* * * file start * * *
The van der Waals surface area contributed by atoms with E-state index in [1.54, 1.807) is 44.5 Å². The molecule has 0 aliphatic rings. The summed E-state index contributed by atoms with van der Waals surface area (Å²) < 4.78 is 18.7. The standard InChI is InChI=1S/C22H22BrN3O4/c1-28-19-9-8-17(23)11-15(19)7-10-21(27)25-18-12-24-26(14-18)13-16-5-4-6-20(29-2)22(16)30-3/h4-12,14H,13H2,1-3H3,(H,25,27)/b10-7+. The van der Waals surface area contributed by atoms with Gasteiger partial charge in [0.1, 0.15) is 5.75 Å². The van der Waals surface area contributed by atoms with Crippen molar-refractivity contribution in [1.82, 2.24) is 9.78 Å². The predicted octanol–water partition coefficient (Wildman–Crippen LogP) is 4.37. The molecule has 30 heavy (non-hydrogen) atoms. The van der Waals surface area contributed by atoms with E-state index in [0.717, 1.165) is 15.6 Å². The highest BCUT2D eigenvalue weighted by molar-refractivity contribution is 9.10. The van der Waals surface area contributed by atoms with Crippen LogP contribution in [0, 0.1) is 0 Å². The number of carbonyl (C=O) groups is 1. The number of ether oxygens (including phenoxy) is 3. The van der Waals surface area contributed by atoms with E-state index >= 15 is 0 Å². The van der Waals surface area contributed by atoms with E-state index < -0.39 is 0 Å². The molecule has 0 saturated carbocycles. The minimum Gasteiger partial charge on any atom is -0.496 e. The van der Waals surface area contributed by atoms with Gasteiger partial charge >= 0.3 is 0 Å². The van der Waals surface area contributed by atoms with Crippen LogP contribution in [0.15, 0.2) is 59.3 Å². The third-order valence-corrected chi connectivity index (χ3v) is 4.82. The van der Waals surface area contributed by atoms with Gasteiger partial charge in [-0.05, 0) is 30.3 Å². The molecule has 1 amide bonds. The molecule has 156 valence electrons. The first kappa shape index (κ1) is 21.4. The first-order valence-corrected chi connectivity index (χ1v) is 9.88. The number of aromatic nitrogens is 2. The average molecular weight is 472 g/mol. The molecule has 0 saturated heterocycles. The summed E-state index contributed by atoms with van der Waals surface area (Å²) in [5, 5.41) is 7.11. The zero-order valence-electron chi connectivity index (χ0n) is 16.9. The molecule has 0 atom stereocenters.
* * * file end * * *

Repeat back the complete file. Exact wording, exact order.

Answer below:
The van der Waals surface area contributed by atoms with E-state index in [1.54, 1.807) is 44.5 Å². The molecule has 0 aliphatic rings. The summed E-state index contributed by atoms with van der Waals surface area (Å²) < 4.78 is 18.7. The standard InChI is InChI=1S/C22H22BrN3O4/c1-28-19-9-8-17(23)11-15(19)7-10-21(27)25-18-12-24-26(14-18)13-16-5-4-6-20(29-2)22(16)30-3/h4-12,14H,13H2,1-3H3,(H,25,27)/b10-7+. The van der Waals surface area contributed by atoms with Gasteiger partial charge in [0.1, 0.15) is 5.75 Å². The van der Waals surface area contributed by atoms with Crippen molar-refractivity contribution in [1.82, 2.24) is 9.78 Å². The predicted octanol–water partition coefficient (Wildman–Crippen LogP) is 4.37. The molecule has 30 heavy (non-hydrogen) atoms. The van der Waals surface area contributed by atoms with E-state index in [0.717, 1.165) is 15.6 Å². The highest BCUT2D eigenvalue weighted by molar-refractivity contribution is 9.10. The van der Waals surface area contributed by atoms with Crippen LogP contribution in [0, 0.1) is 0 Å². The number of carbonyl (C=O) groups is 1. The number of ether oxygens (including phenoxy) is 3. The van der Waals surface area contributed by atoms with E-state index >= 15 is 0 Å². The van der Waals surface area contributed by atoms with E-state index < -0.39 is 0 Å². The molecule has 0 saturated carbocycles. The minimum Gasteiger partial charge on any atom is -0.496 e. The van der Waals surface area contributed by atoms with Gasteiger partial charge >= 0.3 is 0 Å². The van der Waals surface area contributed by atoms with Crippen LogP contribution in [0.15, 0.2) is 59.3 Å². The third-order valence-corrected chi connectivity index (χ3v) is 4.82. The van der Waals surface area contributed by atoms with Gasteiger partial charge in [-0.05, 0) is 30.3 Å². The molecule has 1 amide bonds. The molecule has 156 valence electrons. The first kappa shape index (κ1) is 21.4. The first-order valence-corrected chi connectivity index (χ1v) is 9.88. The number of aromatic nitrogens is 2. The average molecular weight is 472 g/mol. The molecule has 0 saturated heterocycles. The summed E-state index contributed by atoms with van der Waals surface area (Å²) in [5, 5.41) is 7.11. The zero-order valence-electron chi connectivity index (χ0n) is 16.9. The molecule has 0 atom stereocenters.